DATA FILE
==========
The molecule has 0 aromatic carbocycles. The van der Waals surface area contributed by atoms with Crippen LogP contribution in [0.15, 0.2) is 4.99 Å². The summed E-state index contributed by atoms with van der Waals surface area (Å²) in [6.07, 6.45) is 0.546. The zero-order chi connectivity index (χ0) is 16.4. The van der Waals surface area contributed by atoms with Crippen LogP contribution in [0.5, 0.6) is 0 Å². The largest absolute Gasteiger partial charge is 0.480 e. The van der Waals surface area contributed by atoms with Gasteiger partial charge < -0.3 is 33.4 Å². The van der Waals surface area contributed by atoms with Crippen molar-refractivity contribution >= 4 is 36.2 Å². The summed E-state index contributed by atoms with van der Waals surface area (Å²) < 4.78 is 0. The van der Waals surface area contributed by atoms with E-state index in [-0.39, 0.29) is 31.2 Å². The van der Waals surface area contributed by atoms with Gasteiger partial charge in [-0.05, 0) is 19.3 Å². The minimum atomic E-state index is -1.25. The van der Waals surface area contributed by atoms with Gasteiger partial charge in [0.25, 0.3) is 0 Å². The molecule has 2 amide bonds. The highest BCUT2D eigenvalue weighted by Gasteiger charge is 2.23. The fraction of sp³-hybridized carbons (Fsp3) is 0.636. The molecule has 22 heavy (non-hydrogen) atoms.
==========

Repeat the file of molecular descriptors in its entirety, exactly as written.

The molecule has 0 aromatic carbocycles. The van der Waals surface area contributed by atoms with Crippen LogP contribution in [0.15, 0.2) is 4.99 Å². The summed E-state index contributed by atoms with van der Waals surface area (Å²) in [6.07, 6.45) is 0.546. The zero-order chi connectivity index (χ0) is 16.4. The van der Waals surface area contributed by atoms with Crippen LogP contribution in [0.5, 0.6) is 0 Å². The largest absolute Gasteiger partial charge is 0.480 e. The van der Waals surface area contributed by atoms with Gasteiger partial charge < -0.3 is 33.4 Å². The van der Waals surface area contributed by atoms with Crippen molar-refractivity contribution >= 4 is 36.2 Å². The summed E-state index contributed by atoms with van der Waals surface area (Å²) < 4.78 is 0. The van der Waals surface area contributed by atoms with E-state index in [-0.39, 0.29) is 31.2 Å². The van der Waals surface area contributed by atoms with Gasteiger partial charge in [-0.05, 0) is 19.3 Å². The minimum atomic E-state index is -1.25. The van der Waals surface area contributed by atoms with Gasteiger partial charge in [0.25, 0.3) is 0 Å². The molecule has 2 amide bonds. The highest BCUT2D eigenvalue weighted by Gasteiger charge is 2.23. The fraction of sp³-hybridized carbons (Fsp3) is 0.636. The molecule has 22 heavy (non-hydrogen) atoms.